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Guidelines for the ethical conduct of medical research involving children
  1. Royal College of Paediatrics,
  2. Child Health: Ethics Advisory Committee
  1. Professor Neil McIntosh, Department of Child Life and Health, 20 Sylvan Place, Edinburgh EH9 1UW, UK

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These guidelines are written for everyone involved in the planning, review, and conduct of research with children. The Royal College of Paediatrics and Child Health's first guidelines (then the British Paediatric Association) were published in 1980. Since then, there has been significant progress in the understanding of children's interests, in legal requirements, and in the proper regulation of research. The revised guidelines take account of such developments. General guidelines relating to all medical research provide an essential background to this document on research with children.1-9 These guidelines are based on six principles:

Research involving children is important for the benefit of all children and should be supported, encouraged and conducted in an ethical manner
Children are not small adults; they have an additional, unique set of interests
Research should only be done on children if comparable research on adults could not answer the same question
A research procedure which is not intended directly to benefit the child subject is not necessarily either unethical or illegal
All proposals involving medical research on children should be submitted to a research ethics committee
Legally valid consent should be obtained from the child, parent or guardian as appropriate. When parental consent is obtained, the agreement of school age children who take part in research should also be requested by researchers.

The special implications of fetal research are considered by thePolkinghorne Report.10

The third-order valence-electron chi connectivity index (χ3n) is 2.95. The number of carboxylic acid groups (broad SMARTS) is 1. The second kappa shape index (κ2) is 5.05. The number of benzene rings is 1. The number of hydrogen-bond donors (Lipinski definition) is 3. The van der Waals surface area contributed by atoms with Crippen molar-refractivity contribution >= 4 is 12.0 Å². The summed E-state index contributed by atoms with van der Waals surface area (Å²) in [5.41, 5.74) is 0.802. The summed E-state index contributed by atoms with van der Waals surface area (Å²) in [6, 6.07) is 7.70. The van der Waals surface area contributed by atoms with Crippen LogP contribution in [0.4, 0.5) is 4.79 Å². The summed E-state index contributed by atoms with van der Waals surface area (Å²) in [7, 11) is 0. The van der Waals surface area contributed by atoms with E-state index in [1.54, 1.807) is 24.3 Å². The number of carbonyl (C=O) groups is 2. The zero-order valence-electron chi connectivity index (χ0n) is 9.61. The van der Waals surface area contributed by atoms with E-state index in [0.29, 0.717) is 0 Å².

Value of ethical research with children

Medical research involving children is an important means of promoting child health and wellbeing. Such research includes systematic investigation into normal childhood development and the aetiology of disease, as well as careful scrutiny of the means of promoting health and of diagnosing, assessing, and treating disease. It is also important to validate in children the beneficial results of research conducted in adults.

Research with children is worthwhile if each project:

  • has an identifiable prospect of benefit to children

  • is well designed and well conducted

  • does not simply duplicate earlier work

  • is not undertaken primarily for financial or professional advantage

  • involves a statistically appropriate number of subjects

  • eventually is to be properly reported.

Comprehensive registers such as the National Perinatal Epidemiology Unit's register of perinatal research and the National Research Register help to promote high standards. They publicise worthwhile projects and good practice; they help to prevent unnecessary duplication; and by recording unpublished work they provide valuable information.

Children's interests

Children are unique as a research group for many reasons. They are the only people, in British law, on whose behalf other individuals may consent to medical procedures. Many children are vulnerable, easily bewildered and frightened, …

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